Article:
Syrian Foreign Minister Walid Muallem has requested a list of "terrorist organizations" in order for him to take part in upcoming peace talks. But what about his own regime, responsible for 300,000 deaths since 2011? Muallem's demand is stomach-churning and illegitimate, particularly as it coincides with international shock over horrifying images of starving citizens in the besieged Syrian city of Madaya.
But the Syrian top diplomat's statements were not out of character for the Syrian regime, which previously had the audacity to call for an independent investigation into the iconic Ghouta chemical attack of August 21, 2013. President Assad has also urged more joint international efforts to eradicate terrorism and the Islamic State of Syria and Iraq (ISIS). The Syrian regime has even gone further, by criticizing the world's handling of the Syrian refugee crisis. A traditional Arabic proverb comes to mind, describing “a person who kills, then walks in the funeral procession."
With Russian military and political assistance, Bashar al-Assad’s regime has grown a lot more audacious recently, particularly seen in Muallem's frequent state visits, including to China. To escape its diplomatic isolation, the Syrian government has desperately invested in voicing commonly-heard international rhetoric on Syria. Now, the requested terrorist organization list is something the Syrian government is trying to utilize to improve its bargaining position in the upcoming peace talks in Geneva.
Assad's regime is the source of all terror. Without establishing such fact and then acting accordingly, Syria's nearly five-year-old war will not come to an end.Raed Omari
But is Damascus serious about participating in “Syrian-Syrian dialogue in Geneva without any foreign interference," as stated by Muallem? What about Assad-allied Russian and Iranian interference in Syria? It does not need much analysis to conclude that Muallem's comments were a dig at Riyadh’s recent landmark summit for the Syrian oppositions.
Although cautiously received as a gesture of goodwill from the Syrian government, Muallem's statements were indeed more of complication than help to the U.N.-proposed peace plan for Syria. They indicate that the Syrian government is ready to enter the peace negotiations but only if assured that the make-up of the opposition delegation is not that harmful to its interests. He is sure that the opposition delegation to future peace negotiations is expected to include the factions that were present in Riyadh.
But is there even a Syrian opposition delegation that would be accepted by the Damascus government? The Syrian regime has already classified all opposition groups as terrorist, including the moderate Free Syrian Army and other rebel groups of Islamist tendency. As had happened in preparations for the Geneva peace conference on Syria in 2012, the Syrian government will again call for the inclusion of Syria's internal opposition parties that had already rejected the outcomes of Riyadh meeting.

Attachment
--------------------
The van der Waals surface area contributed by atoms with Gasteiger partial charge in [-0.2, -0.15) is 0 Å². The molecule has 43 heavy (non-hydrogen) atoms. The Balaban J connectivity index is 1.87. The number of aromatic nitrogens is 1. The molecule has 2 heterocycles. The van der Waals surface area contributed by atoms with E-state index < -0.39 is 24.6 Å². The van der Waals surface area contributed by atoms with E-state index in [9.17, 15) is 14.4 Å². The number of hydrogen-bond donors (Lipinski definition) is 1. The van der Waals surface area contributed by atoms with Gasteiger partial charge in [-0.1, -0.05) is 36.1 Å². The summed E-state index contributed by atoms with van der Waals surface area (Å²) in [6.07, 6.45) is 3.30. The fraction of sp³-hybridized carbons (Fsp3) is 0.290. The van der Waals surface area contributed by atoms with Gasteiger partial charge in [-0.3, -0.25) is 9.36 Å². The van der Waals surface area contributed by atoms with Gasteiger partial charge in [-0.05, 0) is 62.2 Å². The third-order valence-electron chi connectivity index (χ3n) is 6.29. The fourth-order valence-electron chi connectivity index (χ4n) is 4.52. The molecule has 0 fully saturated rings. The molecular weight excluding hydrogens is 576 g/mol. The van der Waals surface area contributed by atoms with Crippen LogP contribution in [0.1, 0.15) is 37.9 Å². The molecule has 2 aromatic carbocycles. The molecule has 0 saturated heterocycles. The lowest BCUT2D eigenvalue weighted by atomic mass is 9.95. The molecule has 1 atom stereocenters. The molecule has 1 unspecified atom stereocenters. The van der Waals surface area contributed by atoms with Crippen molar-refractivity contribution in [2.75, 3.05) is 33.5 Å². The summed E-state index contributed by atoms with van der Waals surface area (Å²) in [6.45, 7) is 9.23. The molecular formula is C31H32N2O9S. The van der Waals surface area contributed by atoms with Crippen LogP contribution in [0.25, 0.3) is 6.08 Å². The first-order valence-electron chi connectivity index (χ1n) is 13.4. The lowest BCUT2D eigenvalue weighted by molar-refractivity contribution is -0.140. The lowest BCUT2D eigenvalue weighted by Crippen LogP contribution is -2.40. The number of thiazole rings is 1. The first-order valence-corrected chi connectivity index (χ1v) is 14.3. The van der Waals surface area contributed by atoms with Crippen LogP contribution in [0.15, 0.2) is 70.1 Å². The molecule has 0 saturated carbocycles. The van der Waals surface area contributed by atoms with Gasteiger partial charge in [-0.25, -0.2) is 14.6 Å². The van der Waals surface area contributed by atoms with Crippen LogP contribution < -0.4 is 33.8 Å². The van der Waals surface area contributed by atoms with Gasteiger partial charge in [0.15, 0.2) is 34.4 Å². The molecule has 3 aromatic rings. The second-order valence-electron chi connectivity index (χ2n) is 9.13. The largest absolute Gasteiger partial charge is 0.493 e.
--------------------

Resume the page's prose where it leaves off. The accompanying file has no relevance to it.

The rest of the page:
It would be interesting if the Syrian government is asked to provide a list of opposition forces that it could accept as rivals on the negotiating table. Although Syria's opposition mosaic is complicated, it is generally made up of the exiled Syrian National Coalition (SNC) and its military arm, the FSA, and numerous rebel Islamist groups (excluding of course ISIS and Nusra Front.) All these have been rejected by the Syrian government which even sarcastically refers to the exiled Western-backed SNC as the “Istanbul council.”
Assad's regime is the source of all terror. Without establishing such fact and then acting accordingly, Syria's nearly five-year-old war will not come to an end. Softening the international position on Assad is the biggest mistake the U.S. and other key players have made in handling the Syrian file although cautiously meant as a diplomatic tactic to resolve the crisis. The departure of Assad is certainly the unifying factor for all Syrian opposition groups which will never cease fighting unless this irreversible objective is realized.
Raed Omari is a Jordanian journalist, political analyst, parliamentary affairs expert, and commentator on local and regional political affairs. His writing focuses on the Arab Spring, press freedoms, Islamist groups, emerging economies, climate change, natural disasters, agriculture, the environment and social media. He is a writer for The Jordan Times, and contributes to Al Arabiya English. He can be reached via [email protected], or on Twitter @RaedAlOmari2
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